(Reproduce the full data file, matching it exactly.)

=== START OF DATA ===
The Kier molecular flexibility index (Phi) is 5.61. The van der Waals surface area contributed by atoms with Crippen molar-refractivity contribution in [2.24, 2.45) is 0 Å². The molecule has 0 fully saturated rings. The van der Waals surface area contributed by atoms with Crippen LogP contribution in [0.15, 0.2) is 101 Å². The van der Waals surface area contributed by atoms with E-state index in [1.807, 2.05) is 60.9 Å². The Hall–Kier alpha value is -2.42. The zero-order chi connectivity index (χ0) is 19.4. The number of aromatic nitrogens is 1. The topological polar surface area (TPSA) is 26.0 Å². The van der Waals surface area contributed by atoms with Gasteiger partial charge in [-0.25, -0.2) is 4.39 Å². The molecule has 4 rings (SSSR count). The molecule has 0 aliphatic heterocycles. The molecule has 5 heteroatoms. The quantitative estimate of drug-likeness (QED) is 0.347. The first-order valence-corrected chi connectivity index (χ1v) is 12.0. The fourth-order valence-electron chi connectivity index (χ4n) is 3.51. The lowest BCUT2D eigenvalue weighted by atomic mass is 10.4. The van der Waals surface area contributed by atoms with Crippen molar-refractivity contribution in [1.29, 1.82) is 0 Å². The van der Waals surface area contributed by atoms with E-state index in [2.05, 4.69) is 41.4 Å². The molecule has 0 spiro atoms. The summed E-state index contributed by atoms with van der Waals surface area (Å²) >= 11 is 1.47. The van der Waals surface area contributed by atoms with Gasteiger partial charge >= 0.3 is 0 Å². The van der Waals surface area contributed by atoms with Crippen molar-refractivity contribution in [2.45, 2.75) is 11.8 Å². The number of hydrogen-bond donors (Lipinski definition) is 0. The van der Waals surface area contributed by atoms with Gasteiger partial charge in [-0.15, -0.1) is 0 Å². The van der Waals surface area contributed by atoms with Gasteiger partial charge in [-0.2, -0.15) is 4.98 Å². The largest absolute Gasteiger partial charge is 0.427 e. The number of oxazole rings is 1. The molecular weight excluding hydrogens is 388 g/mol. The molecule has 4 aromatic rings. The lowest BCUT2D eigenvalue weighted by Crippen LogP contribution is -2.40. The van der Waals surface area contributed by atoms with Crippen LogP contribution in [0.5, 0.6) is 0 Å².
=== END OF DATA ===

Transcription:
The Kier molecular flexibility index (Phi) is 5.61. The van der Waals surface area contributed by atoms with Crippen molar-refractivity contribution in [2.24, 2.45) is 0 Å². The molecule has 0 fully saturated rings. The van der Waals surface area contributed by atoms with Crippen LogP contribution in [0.15, 0.2) is 101 Å². The van der Waals surface area contributed by atoms with E-state index in [1.807, 2.05) is 60.9 Å². The Hall–Kier alpha value is -2.42. The zero-order chi connectivity index (χ0) is 19.4. The number of aromatic nitrogens is 1. The topological polar surface area (TPSA) is 26.0 Å². The van der Waals surface area contributed by atoms with Gasteiger partial charge in [-0.25, -0.2) is 4.39 Å². The molecule has 4 rings (SSSR count). The molecule has 0 aliphatic heterocycles. The molecule has 5 heteroatoms. The quantitative estimate of drug-likeness (QED) is 0.347. The first-order valence-corrected chi connectivity index (χ1v) is 12.0. The fourth-order valence-electron chi connectivity index (χ4n) is 3.51. The lowest BCUT2D eigenvalue weighted by atomic mass is 10.4. The van der Waals surface area contributed by atoms with Crippen molar-refractivity contribution in [1.29, 1.82) is 0 Å². The van der Waals surface area contributed by atoms with E-state index in [2.05, 4.69) is 41.4 Å². The molecule has 0 spiro atoms. The summed E-state index contributed by atoms with van der Waals surface area (Å²) >= 11 is 1.47. The van der Waals surface area contributed by atoms with Gasteiger partial charge >= 0.3 is 0 Å². The van der Waals surface area contributed by atoms with Crippen molar-refractivity contribution in [2.45, 2.75) is 11.8 Å². The number of hydrogen-bond donors (Lipinski definition) is 0. The van der Waals surface area contributed by atoms with Gasteiger partial charge in [-0.15, -0.1) is 0 Å². The van der Waals surface area contributed by atoms with Gasteiger partial charge in [-0.2, -0.15) is 4.98 Å². The largest absolute Gasteiger partial charge is 0.427 e. The number of oxazole rings is 1. The molecular weight excluding hydrogens is 388 g/mol. The molecule has 4 aromatic rings. The lowest BCUT2D eigenvalue weighted by Crippen LogP contribution is -2.40. The van der Waals surface area contributed by atoms with Crippen LogP contribution in [0.5, 0.6) is 0 Å².